Developments in skin and soft tissue infection Matthew S. Dryden

Years may wrinkle the skin, but to give up enthusiasm wrinkles the soul. Samuel Ullman The issue covers developments in the management of skin and soft tissue infection. The new acronym for soft tissue infection, coined by those who regulate clinical trials in USA, is ABSSSI, that is, acute bacterial skin and skin structure infections. The skin and its underlying structures are the largest organ in the body and as this organ presents a protective barrier to the external environment, ABSSSI is very common and one of the main reasons for antibiotic use. The clinical spectrum of ABSSSI is very wide, ranging from mild self-limiting inflammation to life-threatening infection. The causes of infection in skin are very varied – viruses, bacteria, fungi, protozoa and helminths, and in addition there are many skin manifestations of systemic infection. Although beauty is only skin deep, skin changes reflect holistic health! Staphylococci remain predominant amongst bacterial causes of ABSSSI and their epidemiology is in regular upheaval. The global trend in staphylococcal epidemiology is towards increasing resistance and increasing pathogenicity. Methicillin resistance is no longer a healthcare-associated problem, and in many parts of the world multiple resistant staphylococci are the commonest cause of ABSSSI. In this issue, we hear about the challenges in assessing methicillin resistance and determining toxicity. A further review looks at the pathogenic mechanisms of group A streptococcal (GAS) infection, another major bacterial pathogen of soft tissue and one which causes a wide spectrum of clinical presentation. This helps understand how this organism causes disease and is relevant in the light of new guidelines (in the UK at least) for the management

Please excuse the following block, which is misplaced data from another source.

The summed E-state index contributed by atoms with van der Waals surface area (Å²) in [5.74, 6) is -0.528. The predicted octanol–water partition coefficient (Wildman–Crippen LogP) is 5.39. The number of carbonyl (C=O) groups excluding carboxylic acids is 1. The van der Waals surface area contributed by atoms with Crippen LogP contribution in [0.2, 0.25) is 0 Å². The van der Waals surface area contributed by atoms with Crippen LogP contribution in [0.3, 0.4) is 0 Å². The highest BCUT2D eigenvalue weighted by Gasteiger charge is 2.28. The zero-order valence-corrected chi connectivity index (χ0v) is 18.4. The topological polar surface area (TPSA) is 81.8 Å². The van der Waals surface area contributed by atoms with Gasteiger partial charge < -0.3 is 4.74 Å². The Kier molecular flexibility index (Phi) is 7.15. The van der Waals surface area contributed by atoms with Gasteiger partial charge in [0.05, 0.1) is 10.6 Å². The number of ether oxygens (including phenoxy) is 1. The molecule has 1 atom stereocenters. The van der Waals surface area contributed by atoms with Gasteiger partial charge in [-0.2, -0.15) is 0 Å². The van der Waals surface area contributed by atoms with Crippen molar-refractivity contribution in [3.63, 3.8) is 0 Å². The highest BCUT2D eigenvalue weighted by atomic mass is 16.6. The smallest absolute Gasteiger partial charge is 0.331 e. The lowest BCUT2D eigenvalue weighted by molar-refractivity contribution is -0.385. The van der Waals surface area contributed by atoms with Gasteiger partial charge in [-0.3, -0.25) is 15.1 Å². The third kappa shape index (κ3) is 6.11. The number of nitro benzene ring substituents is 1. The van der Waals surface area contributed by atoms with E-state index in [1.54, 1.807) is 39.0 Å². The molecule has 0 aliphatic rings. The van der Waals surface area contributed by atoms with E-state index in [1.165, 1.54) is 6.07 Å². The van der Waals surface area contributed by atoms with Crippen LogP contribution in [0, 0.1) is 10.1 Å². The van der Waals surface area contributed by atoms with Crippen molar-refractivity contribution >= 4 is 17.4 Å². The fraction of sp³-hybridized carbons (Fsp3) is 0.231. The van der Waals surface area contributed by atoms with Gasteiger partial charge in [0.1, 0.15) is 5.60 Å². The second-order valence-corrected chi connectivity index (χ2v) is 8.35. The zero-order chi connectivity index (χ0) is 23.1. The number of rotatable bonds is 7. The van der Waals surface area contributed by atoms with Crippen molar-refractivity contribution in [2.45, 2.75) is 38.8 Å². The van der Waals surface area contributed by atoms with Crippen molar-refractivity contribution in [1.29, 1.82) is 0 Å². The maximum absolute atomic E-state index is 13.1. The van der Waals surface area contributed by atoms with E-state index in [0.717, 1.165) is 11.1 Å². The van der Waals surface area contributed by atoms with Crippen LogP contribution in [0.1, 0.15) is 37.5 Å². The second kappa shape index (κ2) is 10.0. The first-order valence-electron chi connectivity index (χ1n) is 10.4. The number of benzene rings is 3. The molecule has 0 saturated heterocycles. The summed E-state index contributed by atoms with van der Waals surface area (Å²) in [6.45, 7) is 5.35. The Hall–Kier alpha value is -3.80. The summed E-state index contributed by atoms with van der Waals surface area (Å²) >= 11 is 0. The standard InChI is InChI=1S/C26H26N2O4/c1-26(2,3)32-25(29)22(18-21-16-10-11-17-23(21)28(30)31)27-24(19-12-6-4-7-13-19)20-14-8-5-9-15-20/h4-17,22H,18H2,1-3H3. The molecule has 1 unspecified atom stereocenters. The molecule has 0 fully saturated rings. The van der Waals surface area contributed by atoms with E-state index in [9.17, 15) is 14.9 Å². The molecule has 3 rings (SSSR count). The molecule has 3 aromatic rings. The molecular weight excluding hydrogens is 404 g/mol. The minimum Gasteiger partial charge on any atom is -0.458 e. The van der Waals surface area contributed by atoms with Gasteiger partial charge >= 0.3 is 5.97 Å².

of invasive GAS disease and the identification of outbreaks and their control. Two studies discuss the limitations of old antibiotics to treat ABSSSI and the development of novel agents for clinical use. Antibiotic development and discovery is limited. This is the reason that national and global campaigns such as Antibiotic Action by the British Society for Antimicrobial Chemotherapy and the 10’20 initiative of the Infectious Diseases Society of America are important to increase awareness amongst governments, the public, academic institutions and the pharmaceutical industry of the dearth of new antimicrobials, and to encourage co-operation in their development. Antibiotic resistance may be the biggest threat to global health and the development of medicine, and despite much discussion there has been little change in prescribing habits worldwide. Part of antibiotic stewardship is recognizing when antibiotics are unnecessary and can be avoided. A review discusses topical treatments and antiseptics for skin lesions that require some local antimicrobial support but do not require systemic antibiotics. This should aid the management of skin lesions that require topical care rather than systemic antibiotics. Finally, a review examines atypical causes of soft tissue infection by mycobacteria, which are notable for their difficulty in diagnosis because they need to be thought about and also because of their resistance to conventional treatment. Acknowledgements None. Conflicts of interest There are no conflicts of interest.

Correspondence to Matthew S. Dryden, Series Editor, Hampshire Hospitals, Winchester, Hampshire SO22 5DG, UK. E-mail: matthew. [email protected] Curr Opin Infect Dis 2014, 27:115 DOI:10.1097/QCO.0000000000000051 0951-7375 ß 2014 Wolters Kluwer Health | Lippincott Williams & Wilkins


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Developments in skin and soft tissue infection.

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